This global law firm has recently focused on creating opportunities for people with disabilities across its ranks, and its efforts are already showing results. This article is part of our special report on disability inclusion in the legal industry.
A New York federal judge on Tuesday recertified an investor class after a Second Circuit decision vacated its first certification win, finding that Goldman Sachs failed to show that alleged misstatements on its ethical compliance had no price effect on its stock value.
A Texas federal judge denied Exxon Mobil Corp.’s bid to nix a putative securities fraud class action accusing the oil giant of concealing its climate change knowledge, ruling Tuesday that investors sufficiently pled alleged misstatements and mostly met the heightened pleading standard for bringing the suit.
A California federal judge certified a class of AT&T customers who accused the company of misleading them about overseas roaming fees, finding in the long-running suit that, though the customers had gotten information from different sources, their claims could be heard as a group.
An Illinois federal judge on Tuesday refused to toss claims Nestle and Gerber Products Co. falsely advertised that their infant formula prevents babies from developing allergies, finding the proposed class action cited specific misrepresentations by the companies.
A California federal judge on Tuesday tossed with leave to amend a proposed class action that claims new limits on L.L. Bean Inc.’s century-old lifetime warranty violate consumer protection statutes, saying during a hearing the allegations are “hugely hypothetical” and the suit “makes no sense.”
The lead plaintiff in the historic $3 billion class action settlement resolving securities fraud claims against Petrobras asked a New York federal court on Monday to sanction the counsel of record for an objector to the settlement, saying the attorney's "frivolous" arguments prove he is only trying to "line his own pockets."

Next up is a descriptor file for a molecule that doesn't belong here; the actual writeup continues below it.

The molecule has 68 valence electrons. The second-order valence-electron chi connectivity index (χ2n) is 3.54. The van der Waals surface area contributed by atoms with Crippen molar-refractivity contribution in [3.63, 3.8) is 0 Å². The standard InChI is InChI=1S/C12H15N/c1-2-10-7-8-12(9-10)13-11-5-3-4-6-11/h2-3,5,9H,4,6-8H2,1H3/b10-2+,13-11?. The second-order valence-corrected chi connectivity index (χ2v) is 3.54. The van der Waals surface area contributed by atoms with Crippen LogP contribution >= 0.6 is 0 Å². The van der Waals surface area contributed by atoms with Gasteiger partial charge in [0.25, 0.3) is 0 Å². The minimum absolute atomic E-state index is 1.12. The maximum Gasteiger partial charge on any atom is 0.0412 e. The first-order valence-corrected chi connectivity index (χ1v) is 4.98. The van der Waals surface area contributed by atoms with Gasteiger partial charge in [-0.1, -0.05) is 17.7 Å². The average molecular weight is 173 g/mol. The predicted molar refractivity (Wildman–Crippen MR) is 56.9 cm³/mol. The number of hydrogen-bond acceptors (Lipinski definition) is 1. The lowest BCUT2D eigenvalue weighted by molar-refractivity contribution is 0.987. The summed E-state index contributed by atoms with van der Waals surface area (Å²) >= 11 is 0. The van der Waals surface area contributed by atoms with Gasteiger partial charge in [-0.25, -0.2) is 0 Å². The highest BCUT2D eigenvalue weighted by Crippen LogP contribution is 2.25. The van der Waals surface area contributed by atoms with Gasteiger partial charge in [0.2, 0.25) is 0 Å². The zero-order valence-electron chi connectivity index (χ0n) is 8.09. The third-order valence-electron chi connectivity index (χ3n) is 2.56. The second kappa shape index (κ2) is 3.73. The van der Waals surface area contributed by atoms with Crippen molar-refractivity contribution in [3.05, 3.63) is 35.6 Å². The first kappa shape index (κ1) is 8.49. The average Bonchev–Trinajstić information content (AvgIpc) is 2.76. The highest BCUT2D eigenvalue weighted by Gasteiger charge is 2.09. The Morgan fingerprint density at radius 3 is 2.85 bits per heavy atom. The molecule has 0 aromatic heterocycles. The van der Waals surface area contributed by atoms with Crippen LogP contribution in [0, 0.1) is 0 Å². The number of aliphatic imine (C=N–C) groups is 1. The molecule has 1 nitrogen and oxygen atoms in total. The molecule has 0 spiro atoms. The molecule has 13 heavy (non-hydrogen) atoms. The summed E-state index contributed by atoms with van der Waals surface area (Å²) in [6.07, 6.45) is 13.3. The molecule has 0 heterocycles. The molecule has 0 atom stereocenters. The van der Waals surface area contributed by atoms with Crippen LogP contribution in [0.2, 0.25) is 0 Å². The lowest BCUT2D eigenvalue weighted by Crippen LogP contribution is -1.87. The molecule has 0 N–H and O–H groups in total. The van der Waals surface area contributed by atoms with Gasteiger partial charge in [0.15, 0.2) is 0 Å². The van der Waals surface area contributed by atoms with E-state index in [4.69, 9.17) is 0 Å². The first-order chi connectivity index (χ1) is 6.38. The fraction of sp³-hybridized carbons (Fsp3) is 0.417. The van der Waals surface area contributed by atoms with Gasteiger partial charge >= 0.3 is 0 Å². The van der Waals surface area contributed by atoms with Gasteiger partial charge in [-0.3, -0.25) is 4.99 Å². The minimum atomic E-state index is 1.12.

The New York attorney general fired back on Monday against litigation funder RD Legal Funding LLC’s efforts to shut down a suit alleging it scammed injured NFL players and ailing 9/11 first responders, saying the suit should continue despite an earlier ruling that found the Consumer Financial Protection Bureau unconstitutional.
Helios and Matheson Analytics Inc. investors filed a putative class action suit against the company alleging that it misled the public on the profitability of moviegoing subscription service MoviePass Inc. before the stock bottomed out, according to a filing in New York federal court Monday.
Shareholders suing State Street Corp. in a proposed class action have asked a Massachusetts federal judge to approve a $4.9 million settlement in the case, which alleged the bank overcharged clients and inflated revenue and profits in its financial statements.
A New York federal judge overseeing coordinated residential mortgage-backed securities trustee litigation against Wells Fargo Bank NA has backed a magistrate judge’s rejection of challenges both to the bank’s privilege assertions and to its push for more detail on certain claims from the investors behind the suits.
BlackBerry Ltd. has asked a New York federal judge not to certify a proposed class of investors alleging the company inflated its stock by hiding the poor performance of its Z10 smartphone, arguing that even the investors' experts cannot confirm that any of the company's alleged misstatements affected its share price.